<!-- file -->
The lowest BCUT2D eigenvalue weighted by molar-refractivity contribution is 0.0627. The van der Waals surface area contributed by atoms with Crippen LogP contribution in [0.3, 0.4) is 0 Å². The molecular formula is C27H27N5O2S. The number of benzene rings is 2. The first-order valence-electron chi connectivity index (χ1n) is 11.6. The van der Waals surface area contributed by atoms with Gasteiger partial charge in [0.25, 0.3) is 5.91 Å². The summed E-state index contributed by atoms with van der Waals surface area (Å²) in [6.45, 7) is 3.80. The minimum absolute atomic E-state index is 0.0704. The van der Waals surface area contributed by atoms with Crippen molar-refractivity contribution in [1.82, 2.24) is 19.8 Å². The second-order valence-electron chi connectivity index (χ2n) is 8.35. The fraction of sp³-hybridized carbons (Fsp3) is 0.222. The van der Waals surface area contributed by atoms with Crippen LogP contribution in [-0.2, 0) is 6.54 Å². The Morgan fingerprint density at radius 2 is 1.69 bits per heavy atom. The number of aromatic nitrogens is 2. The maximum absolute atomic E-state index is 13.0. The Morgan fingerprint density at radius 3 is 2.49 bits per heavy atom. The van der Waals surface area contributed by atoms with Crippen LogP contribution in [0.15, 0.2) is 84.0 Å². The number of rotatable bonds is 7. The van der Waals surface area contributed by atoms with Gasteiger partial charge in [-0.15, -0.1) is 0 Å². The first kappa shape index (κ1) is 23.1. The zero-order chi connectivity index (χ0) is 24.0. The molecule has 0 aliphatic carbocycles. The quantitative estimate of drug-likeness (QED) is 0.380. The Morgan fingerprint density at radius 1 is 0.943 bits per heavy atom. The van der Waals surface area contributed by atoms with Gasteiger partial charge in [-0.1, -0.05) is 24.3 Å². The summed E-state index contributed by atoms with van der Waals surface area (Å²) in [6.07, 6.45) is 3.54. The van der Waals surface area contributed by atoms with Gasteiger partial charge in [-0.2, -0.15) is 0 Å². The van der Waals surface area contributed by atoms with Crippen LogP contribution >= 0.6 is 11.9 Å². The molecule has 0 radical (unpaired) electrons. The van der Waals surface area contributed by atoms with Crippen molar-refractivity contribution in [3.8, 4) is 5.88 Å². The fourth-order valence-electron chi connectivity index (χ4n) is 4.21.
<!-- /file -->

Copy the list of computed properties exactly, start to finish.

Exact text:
The lowest BCUT2D eigenvalue weighted by molar-refractivity contribution is 0.0627. The van der Waals surface area contributed by atoms with Crippen LogP contribution in [0.3, 0.4) is 0 Å². The molecular formula is C27H27N5O2S. The number of benzene rings is 2. The first-order valence-electron chi connectivity index (χ1n) is 11.6. The van der Waals surface area contributed by atoms with Gasteiger partial charge in [0.25, 0.3) is 5.91 Å². The summed E-state index contributed by atoms with van der Waals surface area (Å²) in [6.45, 7) is 3.80. The minimum absolute atomic E-state index is 0.0704. The van der Waals surface area contributed by atoms with Crippen molar-refractivity contribution in [1.82, 2.24) is 19.8 Å². The second-order valence-electron chi connectivity index (χ2n) is 8.35. The fraction of sp³-hybridized carbons (Fsp3) is 0.222. The van der Waals surface area contributed by atoms with Crippen LogP contribution in [-0.2, 0) is 6.54 Å². The Morgan fingerprint density at radius 2 is 1.69 bits per heavy atom. The number of aromatic nitrogens is 2. The maximum absolute atomic E-state index is 13.0. The Morgan fingerprint density at radius 3 is 2.49 bits per heavy atom. The van der Waals surface area contributed by atoms with Crippen LogP contribution in [0.15, 0.2) is 84.0 Å². The number of rotatable bonds is 7. The van der Waals surface area contributed by atoms with Gasteiger partial charge in [-0.15, -0.1) is 0 Å². The first kappa shape index (κ1) is 23.1. The zero-order chi connectivity index (χ0) is 24.0. The molecule has 0 aliphatic carbocycles. The quantitative estimate of drug-likeness (QED) is 0.380. The Morgan fingerprint density at radius 1 is 0.943 bits per heavy atom. The van der Waals surface area contributed by atoms with Gasteiger partial charge in [-0.1, -0.05) is 24.3 Å². The summed E-state index contributed by atoms with van der Waals surface area (Å²) in [6.07, 6.45) is 3.54. The van der Waals surface area contributed by atoms with Gasteiger partial charge in [-0.2, -0.15) is 0 Å². The van der Waals surface area contributed by atoms with Crippen LogP contribution >= 0.6 is 11.9 Å². The molecule has 0 radical (unpaired) electrons. The van der Waals surface area contributed by atoms with Crippen molar-refractivity contribution in [3.8, 4) is 5.88 Å². The fourth-order valence-electron chi connectivity index (χ4n) is 4.21.